We've discussed moving multiple times, and in the end it boils down to contingencies. If her current job gets slashed by budget cuts or branch closures, and I still haven't found employment commensurate with skills (I don't expect to make as much as I did before, I just want something that lets me pay the bills and get a videogame now and then, while keeping a strict budget and savings intact), then we'll consider moving. We're 3 hours from the Research Triangle, which is our closest bet for good IT work (Raleigh was listed on the last top-10 tech cities for jobs list I saw), and there's always moving back to Maryland. But right now, since we're managing to keep afloat and even save a little extra, its just an added risk, despite the general unhappiness in my current employment. Free land is actually kind of intriguing (my wife already wants to raise our own chickens, and gardens prolifically), but I'm not sure how to reconcile that sort of living with my technology addiction.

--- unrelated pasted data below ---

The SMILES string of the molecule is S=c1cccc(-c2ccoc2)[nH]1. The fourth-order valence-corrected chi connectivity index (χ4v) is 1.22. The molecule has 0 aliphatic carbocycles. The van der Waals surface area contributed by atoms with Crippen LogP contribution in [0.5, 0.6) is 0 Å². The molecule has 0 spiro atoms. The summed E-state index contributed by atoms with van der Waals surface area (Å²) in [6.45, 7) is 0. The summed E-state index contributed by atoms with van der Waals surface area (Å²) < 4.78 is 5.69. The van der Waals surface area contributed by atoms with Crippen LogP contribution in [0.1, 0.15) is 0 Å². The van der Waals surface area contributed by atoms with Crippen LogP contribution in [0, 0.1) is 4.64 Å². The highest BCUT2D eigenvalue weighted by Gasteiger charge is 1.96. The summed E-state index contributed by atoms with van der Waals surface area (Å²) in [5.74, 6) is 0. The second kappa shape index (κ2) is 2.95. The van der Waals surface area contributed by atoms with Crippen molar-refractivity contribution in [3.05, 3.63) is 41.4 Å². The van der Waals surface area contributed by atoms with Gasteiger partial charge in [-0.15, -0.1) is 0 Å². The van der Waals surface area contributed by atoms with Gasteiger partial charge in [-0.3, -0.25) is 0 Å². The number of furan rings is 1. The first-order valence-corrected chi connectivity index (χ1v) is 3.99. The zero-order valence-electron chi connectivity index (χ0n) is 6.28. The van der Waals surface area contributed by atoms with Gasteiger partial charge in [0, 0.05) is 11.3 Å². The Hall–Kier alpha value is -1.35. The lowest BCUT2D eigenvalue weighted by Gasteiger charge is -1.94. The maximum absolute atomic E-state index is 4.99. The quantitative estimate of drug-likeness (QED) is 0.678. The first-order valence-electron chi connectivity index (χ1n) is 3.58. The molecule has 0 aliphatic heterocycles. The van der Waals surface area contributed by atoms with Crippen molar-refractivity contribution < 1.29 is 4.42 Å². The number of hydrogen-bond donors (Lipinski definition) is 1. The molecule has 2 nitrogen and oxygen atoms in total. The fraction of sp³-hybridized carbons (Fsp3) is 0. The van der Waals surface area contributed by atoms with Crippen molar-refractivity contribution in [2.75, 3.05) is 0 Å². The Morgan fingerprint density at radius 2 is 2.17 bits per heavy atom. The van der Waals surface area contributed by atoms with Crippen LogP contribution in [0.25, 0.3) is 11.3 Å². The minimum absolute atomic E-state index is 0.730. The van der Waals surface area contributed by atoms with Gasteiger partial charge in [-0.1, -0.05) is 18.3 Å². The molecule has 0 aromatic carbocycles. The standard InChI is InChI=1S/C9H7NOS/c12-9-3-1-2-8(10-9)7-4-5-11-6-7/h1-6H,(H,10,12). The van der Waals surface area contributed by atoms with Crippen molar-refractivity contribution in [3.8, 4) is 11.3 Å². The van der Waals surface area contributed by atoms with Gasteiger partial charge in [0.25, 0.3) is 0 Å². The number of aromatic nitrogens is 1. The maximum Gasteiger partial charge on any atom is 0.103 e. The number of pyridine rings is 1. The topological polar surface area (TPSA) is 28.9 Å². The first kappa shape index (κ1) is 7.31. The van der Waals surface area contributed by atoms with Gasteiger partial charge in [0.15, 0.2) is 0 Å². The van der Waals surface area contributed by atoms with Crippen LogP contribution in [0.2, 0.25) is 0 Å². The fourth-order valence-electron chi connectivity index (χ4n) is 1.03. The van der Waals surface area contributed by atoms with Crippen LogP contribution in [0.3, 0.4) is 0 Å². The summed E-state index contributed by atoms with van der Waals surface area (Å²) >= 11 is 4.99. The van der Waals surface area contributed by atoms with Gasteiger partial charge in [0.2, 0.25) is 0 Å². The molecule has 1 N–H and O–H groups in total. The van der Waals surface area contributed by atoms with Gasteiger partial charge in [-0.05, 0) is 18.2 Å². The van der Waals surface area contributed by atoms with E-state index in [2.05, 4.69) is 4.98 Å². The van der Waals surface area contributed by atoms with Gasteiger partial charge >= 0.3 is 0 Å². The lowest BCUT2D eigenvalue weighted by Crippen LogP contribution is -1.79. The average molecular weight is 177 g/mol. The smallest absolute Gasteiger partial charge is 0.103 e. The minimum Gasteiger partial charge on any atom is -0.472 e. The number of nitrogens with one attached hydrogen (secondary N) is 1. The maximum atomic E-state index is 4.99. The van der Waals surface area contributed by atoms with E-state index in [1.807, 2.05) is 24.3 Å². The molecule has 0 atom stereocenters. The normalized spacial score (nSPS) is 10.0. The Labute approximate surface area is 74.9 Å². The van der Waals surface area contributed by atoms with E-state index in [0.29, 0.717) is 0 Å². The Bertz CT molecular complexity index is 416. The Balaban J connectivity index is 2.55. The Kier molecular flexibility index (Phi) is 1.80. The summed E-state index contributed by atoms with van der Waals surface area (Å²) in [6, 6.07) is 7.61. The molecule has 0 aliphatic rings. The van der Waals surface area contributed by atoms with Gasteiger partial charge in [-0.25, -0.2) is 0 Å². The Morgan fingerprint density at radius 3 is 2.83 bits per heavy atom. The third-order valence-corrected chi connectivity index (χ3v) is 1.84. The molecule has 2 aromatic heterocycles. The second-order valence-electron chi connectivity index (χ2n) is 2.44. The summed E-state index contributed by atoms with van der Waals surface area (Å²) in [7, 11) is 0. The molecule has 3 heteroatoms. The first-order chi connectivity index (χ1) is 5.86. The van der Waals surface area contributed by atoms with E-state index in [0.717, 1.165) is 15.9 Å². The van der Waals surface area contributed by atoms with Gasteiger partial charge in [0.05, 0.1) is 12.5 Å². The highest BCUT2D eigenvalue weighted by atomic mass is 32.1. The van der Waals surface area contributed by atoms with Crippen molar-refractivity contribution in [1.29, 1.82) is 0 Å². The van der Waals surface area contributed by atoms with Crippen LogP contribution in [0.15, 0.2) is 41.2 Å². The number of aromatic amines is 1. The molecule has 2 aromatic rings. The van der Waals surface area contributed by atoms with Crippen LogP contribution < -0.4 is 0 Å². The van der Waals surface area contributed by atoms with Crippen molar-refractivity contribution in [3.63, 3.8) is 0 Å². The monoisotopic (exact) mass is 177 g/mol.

And there's always the chance that one of those new data centers /. mentioned a couple weeks ago might actually hire someone local. I live within 2 miles of one of them, I think, but I've never seen a job posting for it.

Comment: Re:Everyone has skeletons. (Score 2) 610

by pogle (#34478956) Attached to: Corporations Hiring Hooky Hunters

And how do we cope when we have the necessary savings accrued, and are simply unable to find a new job before they run out? When my former company closed their doors quite unexpectedly, I had a comfortable safety budget (a year+ inc unemployment), but thats been over a year ago now, and hundreds of applications later have netted me 4 total interviews, only one of which panned out (and is just for a short term contract gig that does nothing but hurt my future employability by keeping me out of my normal field, and is actually earning less than I was getting via unemployment).